Midwifery Prenatal Care Linked to Fewer Birth Interventions

Joe Barber Jr, PhD

April 18, 2013

Midwifery prenatal and labor care at a freestanding birth center may be related to improved maternal and infant outcomes, according to the findings of a retrospective study by Sarah Benatar, PhD, from the Urban Institute in Washington, DC, and colleagues, who published their findings online April 16 in Health Services Research.

"Midwife-attended births have been associated with improved perinatal outcomes, including fewer interventions overall, fewer cesarean deliveries in particular, and improved patient satisfaction," the authors write. "There has been less research specifically on birth center care, or birth center care delivered to low-income or minority women, and a 2004 review of research on midwife care in birth center settings raises concerns about the quality of research on this topic and the need for well-designed studies."

In the current study, the authors reviewed birth certificate data and used propensity score modeling and instrumental variable analysis to compare maternal and infant outcomes between women who received midwifery prenatal care at a freestanding birth center and those who received usual care. The inclusion criteria were at least 2 prenatal visits, a singleton birth, and a gestational age of at least 24 weeks.

In propensity score analysis of 872 women who received midwifery care and 42,987 women who received usual care, midwifery care was associated with improvements in a number of variables, including lower rates of cesarean section (odds ratio [OR], 0.59; P < .01), electronic fetal monitoring (OR, 0.77; P < .01), and preterm birth (OR, 0.70; P < .01), as well as a higher birth weight (marginal effect, 79 g; P < .01) and a higher birth weight at term (marginal effect, 43 g; P < .01).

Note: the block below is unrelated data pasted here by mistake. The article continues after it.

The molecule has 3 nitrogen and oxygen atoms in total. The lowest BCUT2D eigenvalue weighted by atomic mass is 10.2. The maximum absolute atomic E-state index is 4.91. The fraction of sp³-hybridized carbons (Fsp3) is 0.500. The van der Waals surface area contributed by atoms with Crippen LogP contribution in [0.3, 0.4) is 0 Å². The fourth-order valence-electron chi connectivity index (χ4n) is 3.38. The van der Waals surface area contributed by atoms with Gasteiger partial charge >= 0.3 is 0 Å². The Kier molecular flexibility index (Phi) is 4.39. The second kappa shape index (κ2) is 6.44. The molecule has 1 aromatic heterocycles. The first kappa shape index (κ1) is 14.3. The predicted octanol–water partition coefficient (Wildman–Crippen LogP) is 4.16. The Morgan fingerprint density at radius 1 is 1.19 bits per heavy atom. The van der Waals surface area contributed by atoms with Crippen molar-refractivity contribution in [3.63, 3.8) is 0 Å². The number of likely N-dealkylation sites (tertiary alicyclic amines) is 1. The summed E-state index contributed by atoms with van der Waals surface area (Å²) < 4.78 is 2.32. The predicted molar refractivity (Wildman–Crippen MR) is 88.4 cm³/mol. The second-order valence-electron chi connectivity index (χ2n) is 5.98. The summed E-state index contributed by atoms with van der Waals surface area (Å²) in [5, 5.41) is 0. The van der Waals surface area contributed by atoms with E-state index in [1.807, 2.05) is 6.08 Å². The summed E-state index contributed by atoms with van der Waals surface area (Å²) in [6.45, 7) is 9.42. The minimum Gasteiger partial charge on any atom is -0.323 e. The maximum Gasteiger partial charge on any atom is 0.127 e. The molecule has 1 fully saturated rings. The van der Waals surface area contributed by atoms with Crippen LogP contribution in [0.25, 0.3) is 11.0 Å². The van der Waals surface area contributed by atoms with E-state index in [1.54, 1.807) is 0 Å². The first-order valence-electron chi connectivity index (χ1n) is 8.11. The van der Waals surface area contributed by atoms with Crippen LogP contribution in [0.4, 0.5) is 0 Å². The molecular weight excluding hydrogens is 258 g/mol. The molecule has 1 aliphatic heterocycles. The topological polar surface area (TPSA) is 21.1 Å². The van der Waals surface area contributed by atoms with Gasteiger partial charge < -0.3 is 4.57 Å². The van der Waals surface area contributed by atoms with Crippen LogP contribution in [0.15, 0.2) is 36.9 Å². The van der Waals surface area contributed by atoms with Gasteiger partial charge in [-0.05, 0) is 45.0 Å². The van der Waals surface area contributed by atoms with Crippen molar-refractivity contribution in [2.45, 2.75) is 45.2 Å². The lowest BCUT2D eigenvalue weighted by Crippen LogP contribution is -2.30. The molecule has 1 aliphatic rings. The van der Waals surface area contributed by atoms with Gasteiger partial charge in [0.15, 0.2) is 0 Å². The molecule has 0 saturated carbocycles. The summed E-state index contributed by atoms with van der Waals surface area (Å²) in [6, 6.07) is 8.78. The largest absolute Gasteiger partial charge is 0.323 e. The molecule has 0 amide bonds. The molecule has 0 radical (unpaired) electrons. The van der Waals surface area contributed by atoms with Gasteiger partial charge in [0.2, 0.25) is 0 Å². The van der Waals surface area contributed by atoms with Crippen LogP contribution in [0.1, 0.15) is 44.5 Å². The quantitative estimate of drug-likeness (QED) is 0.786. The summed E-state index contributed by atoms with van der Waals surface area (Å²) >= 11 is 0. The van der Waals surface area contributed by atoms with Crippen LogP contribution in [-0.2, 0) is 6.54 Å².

Similar results were obtained in instrumental variables analysis of 872 women who received midwifery care and 56,073 women who received usual care, including lower rates of cesarean section (marginal effect, −10.5; P < .01) and use of vacuum or forceps (marginal effect, −3.3; P < .01), as well as higher rates of weekend delivery (marginal effect, 11.7; P < .05) and vaginal birth after cesarean section (marginal effect, 57.7; P < .05), among women who received midwifery care.

In a subgroup analysis, black women who received midwifery care were also less likely to undergo cesarean section (OR, 0.62; P < .01) and require the use of vacuum or forceps (OR, 0.39; P < .01) and were more likely to deliver on the weekends (OR, 1.15; P < .05). In addition, midwifery care was linked to a higher birth weight (marginal effect, 67 g; P < .01) and a higher birth weight at term (marginal effect, 43 g; P < .01) for their infants.

The limitations of the study include the inclusion of a single birth center and a lack of random assignment.

"While further study is necessary, this analysis indicates that birth center care can be safe and beneficial, improving care for many women and their infants," the authors conclude.

The study was supported by funding from the Kellogg Foundation. The authors have disclosed no relevant financial relationships.

Health Serv Res. Published online April 16, 2013. Abstract

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